- Ad quality: AdX has more stringent quality control measures in place to ensure that ads displayed on publishers’ websites are high-quality and safe for their audience.
AdX is a more advanced platform that provides greater control, targeting capabilities, and revenue potential than AdSense. However, AdSense is a great option for smaller publishers who want a simple, easy-to-use ad platform.
What’s the catch?
Desirable though an AdX account is, actually obtaining one can often seem like a bit of a challenge. Unlike AdSense and other “small-publisher networks” there is no AdX signup form because AdX is invite-only.
Google AdX is not available to all publishers because it has specific eligibility requirements, such as high-quality content, large traffic volume, and a commitment to follow Google’s policies and standards. Additionally, it is designed for larger, more established publishers and advertising networks, and not all publishers meet these criteria.
So, how exactly does a publisher get into this exclusive club?
Why is AdX invite-only?
The main reason why AdX remains exclusive to those that qualify is that AdX is a solution that is less automated than AdSense and requires extensive knowledge to run efficiently. AdX publishers are given a lot more freedom and this cannot be policed in the same way as AdSense.
Whilst AdSense is a large-scale, automated solution, AdX is not as scaled and requires more work on Google’s end. Because of this, it is an exclusive solution to those that meet Google’s minimum requirements, rather than one which any publisher can use.
By being selective about who it works with, Google can maintain high standards for quality and ensure that the platform is being used effectively and efficiently. This helps to protect the interests of both advertisers and publishers, and ensures that the platform continues to deliver value to all parties involved.
How to get an AdX account
In June 2018, Google Ad Exchange and DoubleClick for Publishers were consolidated as one product now known as Google Ad Manager. Before this time, the two tools were separate, however, the invite and approval process still remains the same.
Strictly speaking, publishers now need to get access to Google Ad Manager in order to access Google Ad Exchange. There are two ways to do this:
Method 1: Through a Google account manager
Publishers can sign up for their own Google Ad Manager account but direct access to AdX is on an invite-only basis through the discretion of Google account managers. If you have an account manager, an account in good standing, and a boatload of traffic you could simply ask. They’ll assess your suitability, looking at areas such as your traffic levels and in-house resource for managing AdX, and potentially put you forward for an account.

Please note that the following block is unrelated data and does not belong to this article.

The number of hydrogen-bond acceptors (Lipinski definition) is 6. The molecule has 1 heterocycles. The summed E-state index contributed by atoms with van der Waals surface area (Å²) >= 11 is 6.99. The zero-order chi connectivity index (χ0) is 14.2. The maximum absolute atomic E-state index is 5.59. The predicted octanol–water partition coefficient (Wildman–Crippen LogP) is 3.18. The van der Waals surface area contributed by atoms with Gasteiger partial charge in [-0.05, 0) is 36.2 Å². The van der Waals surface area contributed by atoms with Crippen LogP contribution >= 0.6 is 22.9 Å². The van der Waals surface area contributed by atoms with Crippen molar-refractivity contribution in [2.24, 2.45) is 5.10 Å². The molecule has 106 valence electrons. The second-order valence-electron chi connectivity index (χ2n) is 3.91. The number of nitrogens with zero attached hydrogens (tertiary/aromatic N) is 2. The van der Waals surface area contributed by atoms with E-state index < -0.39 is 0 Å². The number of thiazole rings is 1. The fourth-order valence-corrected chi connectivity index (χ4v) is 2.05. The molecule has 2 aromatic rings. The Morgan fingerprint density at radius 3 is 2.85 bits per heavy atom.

If you get an account through this channel you get maximum flexibility, as it is your account, but you will be managing it yourself (If you understand the difference between AdSense and AdX you’ll also understand that this isn’t particularly straightforward).
Method 2: Work with a Google Certified Publishing Partner
If you don’t have an appointed Google account manager, don’t worry – there is still another way to get access to Google AdX without having your own Google Ad Manager account. Google Certified Publishing Partners, like OKO, have special Google Ad Manager (GAM) accounts that are approved to work with partner inventory. Through these, we can create sub-accounts for our partners to gain access to Google AdX and allow them to serve ads and earn revenue through those.
This approach opens the doors of AdX to publishers who wouldn’t meet the requirements for having a direct Google Ad Manager account. It also removes the extensive knowledge and learning requirements of having a direct GAM account, as the partner’s AdX account is managed by the Network Partner Manager for them.
The main advantage of working with a GCPP is that they will do most of the legwork for you, ensuring that your ad setup is well-optimized and up-to-date. This frees up publishers’ time and allows them to focus on other areas. In OKO’s case, we work on a simple revenue share basis, taking a small cut of the revenue we generate through AdX before it reaches the publisher.
This works out well for everyone, as the revenue gains from a well-managed account can easily outperform the revenue share, which often means incremental revenue at no additional cost.
Who is a Google Certified Publishing Partner?
A Google Certified Publishing Partner (GCPP) is a company or organization that has been certified by Google to provide specialized services to publishers. GCPPs have demonstrated their expertise in working with Google’s publisher solutions, such as AdSense, Ad Manager, and Ad Exchange, and are authorized to provide consulting, implementation, and technical services to publishers.
To become a GCPP, a company must meet Google’s stringent certification requirements, including demonstrating a high level of proficiency in Google’s publisher solutions, providing excellent customer service, and maintaining a high level of quality in their work. GCPPs are also required to complete ongoing training and pass regular exams to maintain their certification.
Publishers who work with a GCPP can benefit from their expertise in optimizing ad revenue, managing ad operations, and implementing advanced ad solutions. GCPPs can also provide technical support and troubleshooting for publishers who may encounter issues with Google’s publisher solutions.
Working with a Google Certified Publishing Partner can help publishers to maximize their revenue potential and improve their ad operations, while ensuring that they receive high-quality service and support from a certified provider.
Millions of pageviews and still using AdSense? You could be earning more with OKO. Click here to find out more about how OKO run AdX for a wide range or publishers, or cut to the chase and click here to sign-up or apply right away.